On Thursday, July 7th, I took a day trip out to the Royal Slope. Though grapes have been grown in the area since the 1980s, Royal Slope only recently received appellation status, becoming Washington’s 15th federally approved growing region in 2020. In a sign of Washington’s fast moving times, the state now has 20 approved appellations, the most recent of which was Rocky Reach in June. Others are currently proposed.
Visiting Royal Slope, two things are immediately apparent. The first is where it gets its name. Legend has it that a pair of Scotsmen climbed the Saddle Mountains and remarked on the slope’s majesty, giving the area its moniker. The same pronouncement surely holds true today, with the broad slope providing a sense of majesty.
The second is how extensively planted the area is. Royal Slope grows just about everything. There are vineyards, orchards, row crops, and circle crops as far as the eye can see. All of this is made possible by irrigation in this otherwise arid region (Royal Slope receives an average of 6 to 8 inches of precipitation annually, the same as the larger Columbia Valley of which it is a sub-appellation). On this day, my wife and I almost had a sense that we were alone, with few other cars or even people in sight, save the occasional agricultural worker.
Our first stop of the day was at Stillwater Creek Vineyard to visit with vineyard manager Ed Kelly, pictured here. Kelly began a long and distinguished career grapegrowing in 1982 at Mount Veeder Winery. After two decades farming top level sites in California, Kelly moved to Washington with the intent to retire. However, life always has other plans. In 2011, he joined the Stillwater Creek team as vineyard manager. Kelly says he still intends to retire in the next few years but also gives every indication of someone who will stay involved in farming long after that.
“This is the most unique AVA I’ve ever worked in,” Kelly says of Royal Slope. “I think it produces more great vintages than anywhere in the world.”
Just looking at Royal Slope, one can see its tremendous physical advantages: a long, broad, generally south-facing slope; a range of elevations and aspects; and proximity to the Columbia River.
Stillwater itself is approximately 230 planted acres and sources fruit to about 40 wineries, most prominently Novelty Hill, where the vineyard’s fruit makes up the majority of production. Mike Januik, founder of Januik Winery in Woodinville and winemaker at Novelty Hill, worked with the Alberg family to plant Stillwater in 2000.
Kelly has focused much of his career on building soil structure at his sites, and so he has at Stillwater. “Better soil structure leads to better wines,” he says.
2022 has thus far been a cool year relative to the last 10. It was shocking to see just how far behind fruit development was from recent years, with clusters looking more like mid-June than the end of the first week of July (see image of Cabernet Sauvignon). Kelly estimates Stillwater is three weeks behind recent years – substantial but not anything that can’t be made up over the course of the growing season.
From Stillwater, my wife and I continued on to Solaksen Vineyard to meet with Alex Stewart (right) and Jesse Schmidt, two thirds of the new winemaking team at Matthews Winery. Hal Iverson makes up third of the trio. Matthews receives about 35% of its fruit from Royal Slope.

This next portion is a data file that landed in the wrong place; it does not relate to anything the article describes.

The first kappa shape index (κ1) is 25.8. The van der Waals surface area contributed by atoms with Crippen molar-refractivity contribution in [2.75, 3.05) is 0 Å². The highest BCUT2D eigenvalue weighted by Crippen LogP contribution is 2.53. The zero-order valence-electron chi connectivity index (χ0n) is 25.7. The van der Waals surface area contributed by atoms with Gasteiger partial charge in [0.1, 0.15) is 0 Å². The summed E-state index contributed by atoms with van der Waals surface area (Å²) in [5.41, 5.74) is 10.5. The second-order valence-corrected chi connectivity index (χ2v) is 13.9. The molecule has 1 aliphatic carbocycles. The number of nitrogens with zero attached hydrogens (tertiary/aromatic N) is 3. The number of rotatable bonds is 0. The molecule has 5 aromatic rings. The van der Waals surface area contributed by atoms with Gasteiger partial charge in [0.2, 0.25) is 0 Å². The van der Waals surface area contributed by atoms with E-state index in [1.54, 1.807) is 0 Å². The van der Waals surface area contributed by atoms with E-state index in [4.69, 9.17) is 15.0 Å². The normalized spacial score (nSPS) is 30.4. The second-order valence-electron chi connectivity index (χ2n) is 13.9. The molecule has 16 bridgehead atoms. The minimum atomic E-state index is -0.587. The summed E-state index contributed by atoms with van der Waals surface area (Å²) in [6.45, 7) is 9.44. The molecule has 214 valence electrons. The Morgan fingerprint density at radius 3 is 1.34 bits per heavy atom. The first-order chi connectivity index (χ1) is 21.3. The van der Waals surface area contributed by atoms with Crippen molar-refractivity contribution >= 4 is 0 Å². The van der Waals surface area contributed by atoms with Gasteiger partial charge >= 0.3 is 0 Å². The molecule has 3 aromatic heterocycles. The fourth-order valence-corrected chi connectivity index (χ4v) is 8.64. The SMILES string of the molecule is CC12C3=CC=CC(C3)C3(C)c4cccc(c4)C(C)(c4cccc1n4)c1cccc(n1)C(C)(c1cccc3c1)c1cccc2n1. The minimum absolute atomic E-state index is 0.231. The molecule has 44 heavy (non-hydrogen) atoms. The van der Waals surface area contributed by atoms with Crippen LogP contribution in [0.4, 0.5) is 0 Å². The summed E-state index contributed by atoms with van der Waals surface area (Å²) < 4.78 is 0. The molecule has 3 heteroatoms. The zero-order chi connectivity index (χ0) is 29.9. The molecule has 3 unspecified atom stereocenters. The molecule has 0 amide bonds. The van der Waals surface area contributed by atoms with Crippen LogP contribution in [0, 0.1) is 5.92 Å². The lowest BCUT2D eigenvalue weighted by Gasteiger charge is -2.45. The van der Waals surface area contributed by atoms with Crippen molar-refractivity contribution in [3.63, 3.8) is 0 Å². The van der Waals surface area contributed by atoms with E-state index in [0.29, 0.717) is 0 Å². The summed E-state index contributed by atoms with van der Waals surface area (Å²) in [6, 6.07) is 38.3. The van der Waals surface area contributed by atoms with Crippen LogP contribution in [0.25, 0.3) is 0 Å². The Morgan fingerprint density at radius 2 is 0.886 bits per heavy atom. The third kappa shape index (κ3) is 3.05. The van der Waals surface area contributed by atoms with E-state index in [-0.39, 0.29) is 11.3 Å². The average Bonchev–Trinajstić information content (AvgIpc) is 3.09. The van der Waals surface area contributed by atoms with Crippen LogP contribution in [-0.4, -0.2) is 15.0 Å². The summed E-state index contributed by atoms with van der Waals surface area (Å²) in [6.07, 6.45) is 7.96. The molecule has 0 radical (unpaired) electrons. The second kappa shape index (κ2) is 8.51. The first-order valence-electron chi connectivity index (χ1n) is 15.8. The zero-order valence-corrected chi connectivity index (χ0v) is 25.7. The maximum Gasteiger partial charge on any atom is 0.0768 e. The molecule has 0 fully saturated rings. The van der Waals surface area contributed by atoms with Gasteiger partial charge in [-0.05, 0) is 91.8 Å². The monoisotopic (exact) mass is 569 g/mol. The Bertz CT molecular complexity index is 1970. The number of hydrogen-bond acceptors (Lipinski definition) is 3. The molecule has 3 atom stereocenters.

“Foremost, the intention of planning the vineyard: the high elevation, off-axis to which it is planted, vine density, and the diversity of clones per varietal,” he says “Add in the attention to each vine by the stellar crew there, and you have the recipe for some outstanding fruit.”
Like many esteemed vineyards in eastern Washington, Stoneridge is unassuming. It’s closer to the Saddle Mountains and is clearly a considerably warmer site than previous stops based on fruit development. The soils are sandy with fractured basalt. It almost looks like you’re at the beach.
We finished up the day making a side trip outside of the Royal Slope appellation to Conner Lee Vineyard. In my mind, Conner Lee is now the most highly regarded Columbia Valley vineyard that does not sit within one of the nested appellations. Perhaps in time, this area too will receive its own appellation status.
Conner-Lee has made its mark over the years with thrilling Chardonnays from Buty (which sadly closed its doors earlier this year), Bookwalter, Gorman, Sightglass, Valo, and others. The site was established in 1980 by Dick and Louise Owings under the direction of Dr. Walter Clore, recognized by the state as the “father of the Washington wine industry.” Conner Lee receives its name from Rhoady Lee and Bill Conner, who joined as partners in the vineyard. The vineyard was purchased by Josh Lawrence and Tom Merkle in 2019.
Conner Lee sits at an elevation of 1,085 feet to 1,164 feet with loamy fine sand and very fine sandy loam. Bottom line to non-soil scientists: lots and lots of sand.
There are 12 varieties planted at Conner Lee, including the increasingly seldom seen Chenin Blanc and the almost never seen Muscadelle. The site is 150 acres, with the Matthews team sourcing Chardonnay, Merlot, Cabernet Franc, and Pinot Noir. Note how much further along its fruit is in the picture than sites in the Royal Slope, even though Connor Lee is considered a cooler site (however, this is Pinot Noir).
Finally, it was time for the drive home, appreciating the occasional streams that along with irrigation, bring agriculture to these areas.
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